By Jason Mark, AlterNet. Posted March 3, 2009.
Blaine O’Neil believes he and his friends are on to something big — namely, saving the world.
“Climate change is more than a life-or-death issue — it’s a life-or-death issue for the next infinite generations,” says the 19-year-old, a biology major at Swarthmore College in Pennsylvania. “We need to show Congress that we need climate legislation now and that green jobs are the way to go. We can’t keep living off of this short-term fossil-fuel energy. We need immediate and aggressive change; it’s simply the only choice we have left.”
O’Neil, along with 30 others from Swarthmore, was among an estimated 12,000 people — mostly college students — who descended on Washington over the weekend to demand sharp cuts in the country’s greenhouse gas emissions. For environmentalists, the three-day-long mobilization was a convergence of superlatives.
Organizers called a grassroots lobbying drive on Monday “the biggest lobbying day on climate and energy” in the country’s history as they enlisted some 4,000 students to visit nearly every congressional office. And later that day, in what activists dubbed “the largest mass civil disobedience on climate” in the U.S., some 2,500 people blockaded the gates of the Capitol Power Plant, which burns coal to provide heat to the senators’ and representatives’ offices, a symbol of the nation’s reliance on fossil fuels.
The grassroots energy displayed in the Capitol appears to mark an important turning point for the environmental movement. Climate change — for many years the concern of a narrow circle of scientists and inside-the-Beltway policy wonks — seems to have finally birthed a broad-based citizens movement. The numbers prove the point: Powershift, the 12,000-person conference that organized the lobbying day, attracted 5,000 students at its 2007 gathering 14 months ago; the first such meeting of campus climate activists, in 2005, had fewer than 200 attendees.
For author-activist Bill McKibben — whose seminal book about global warming, The End of Nature, was published before many of the Powershift participants were born — the emergence of a muscular social movement demanding carbon-dioxide reductions is long overdue.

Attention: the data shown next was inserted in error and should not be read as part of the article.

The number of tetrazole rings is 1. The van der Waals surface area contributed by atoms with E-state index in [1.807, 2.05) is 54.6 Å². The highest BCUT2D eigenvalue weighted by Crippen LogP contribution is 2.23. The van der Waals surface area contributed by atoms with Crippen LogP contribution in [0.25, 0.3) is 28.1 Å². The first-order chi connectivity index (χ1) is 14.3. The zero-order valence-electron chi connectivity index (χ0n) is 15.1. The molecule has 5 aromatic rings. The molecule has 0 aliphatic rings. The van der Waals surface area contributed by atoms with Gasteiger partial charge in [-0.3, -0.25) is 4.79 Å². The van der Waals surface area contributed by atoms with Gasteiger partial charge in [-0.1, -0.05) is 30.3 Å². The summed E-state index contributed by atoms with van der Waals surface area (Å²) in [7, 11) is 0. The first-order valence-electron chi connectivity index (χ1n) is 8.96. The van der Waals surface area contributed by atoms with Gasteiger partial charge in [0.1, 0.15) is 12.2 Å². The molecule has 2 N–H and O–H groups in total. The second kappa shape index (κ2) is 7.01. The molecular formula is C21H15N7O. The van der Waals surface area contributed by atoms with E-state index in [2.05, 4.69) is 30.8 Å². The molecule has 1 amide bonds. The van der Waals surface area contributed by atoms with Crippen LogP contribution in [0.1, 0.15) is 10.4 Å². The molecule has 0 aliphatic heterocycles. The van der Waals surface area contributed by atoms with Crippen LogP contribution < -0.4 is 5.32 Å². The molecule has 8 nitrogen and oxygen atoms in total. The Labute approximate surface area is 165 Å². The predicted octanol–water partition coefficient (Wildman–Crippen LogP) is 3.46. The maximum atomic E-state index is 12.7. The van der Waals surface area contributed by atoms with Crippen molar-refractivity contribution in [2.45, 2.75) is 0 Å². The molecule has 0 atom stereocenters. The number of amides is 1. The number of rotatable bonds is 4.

“I’ve been waiting 20 years to see what the climate change movement would look like, and it looks great,” McKibben, one of the initiators of the power plant action, told AlterNet. “We’ve got a lot to do. And the reason we’re doing this protest is to give [President Obama] the political space he needs to maneuver, to show him that people care. Because the fossil-fuel industry doesn’t want to give him any space.”
The popular pressure is coming just in time. In December, leaders from around the world will gather in Copenhagen, Denmark, to negotiate an international treaty to replace the Kyoto Accords. With greenhouse gases continuing to accumulate in the atmosphere, and ecosystems already showing stress from rising temperatures, environmentalists warn that the Copenhagen negotiations will be a do-or-die.
And there is unlikely to be any meaningful progress at the talks unless the U.S. plays a leadership role. Green groups, therefore, believe it’s essential for Congress to pass some kind of ambitious climate legislation before the world’s leaders arrive in Copenhagen.
Gus Speth, a former environmental advisor to Presidents Jimmy Carter and Bill Clinton and now dean of the Yale School of Forestry, says that 2009 will be a “hinge of history.”